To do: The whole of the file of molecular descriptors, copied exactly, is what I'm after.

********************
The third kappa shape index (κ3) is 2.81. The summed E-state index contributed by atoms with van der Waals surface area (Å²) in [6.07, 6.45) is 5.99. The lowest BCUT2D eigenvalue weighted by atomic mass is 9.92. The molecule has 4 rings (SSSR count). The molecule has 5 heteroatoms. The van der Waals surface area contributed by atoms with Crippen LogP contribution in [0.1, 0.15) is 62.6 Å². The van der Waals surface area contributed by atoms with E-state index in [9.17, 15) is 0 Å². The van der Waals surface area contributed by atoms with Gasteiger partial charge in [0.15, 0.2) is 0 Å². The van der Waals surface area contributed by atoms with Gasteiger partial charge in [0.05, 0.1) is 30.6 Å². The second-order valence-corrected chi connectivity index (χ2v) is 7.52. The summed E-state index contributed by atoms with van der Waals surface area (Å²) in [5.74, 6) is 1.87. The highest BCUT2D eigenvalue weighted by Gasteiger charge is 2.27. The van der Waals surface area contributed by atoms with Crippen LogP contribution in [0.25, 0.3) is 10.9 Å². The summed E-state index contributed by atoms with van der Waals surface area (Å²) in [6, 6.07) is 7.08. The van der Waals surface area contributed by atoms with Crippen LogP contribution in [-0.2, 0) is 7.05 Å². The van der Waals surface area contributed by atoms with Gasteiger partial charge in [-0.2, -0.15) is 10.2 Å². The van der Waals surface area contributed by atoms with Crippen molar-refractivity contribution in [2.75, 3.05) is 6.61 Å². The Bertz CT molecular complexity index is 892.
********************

The third kappa shape index (κ3) is 2.81. The summed E-state index contributed by atoms with van der Waals surface area (Å²) in [6.07, 6.45) is 5.99. The lowest BCUT2D eigenvalue weighted by atomic mass is 9.92. The molecule has 4 rings (SSSR count). The molecule has 5 heteroatoms. The van der Waals surface area contributed by atoms with Crippen LogP contribution in [0.1, 0.15) is 62.6 Å². The van der Waals surface area contributed by atoms with E-state index in [9.17, 15) is 0 Å². The van der Waals surface area contributed by atoms with Gasteiger partial charge in [0.15, 0.2) is 0 Å². The van der Waals surface area contributed by atoms with Gasteiger partial charge in [0.05, 0.1) is 30.6 Å². The second-order valence-corrected chi connectivity index (χ2v) is 7.52. The summed E-state index contributed by atoms with van der Waals surface area (Å²) in [5.74, 6) is 1.87. The highest BCUT2D eigenvalue weighted by Gasteiger charge is 2.27. The van der Waals surface area contributed by atoms with Crippen LogP contribution in [0.25, 0.3) is 10.9 Å². The summed E-state index contributed by atoms with van der Waals surface area (Å²) in [6, 6.07) is 7.08. The van der Waals surface area contributed by atoms with Crippen LogP contribution in [-0.2, 0) is 7.05 Å². The van der Waals surface area contributed by atoms with Gasteiger partial charge in [-0.2, -0.15) is 10.2 Å². The van der Waals surface area contributed by atoms with Crippen molar-refractivity contribution in [2.75, 3.05) is 6.61 Å². The Bertz CT molecular complexity index is 892.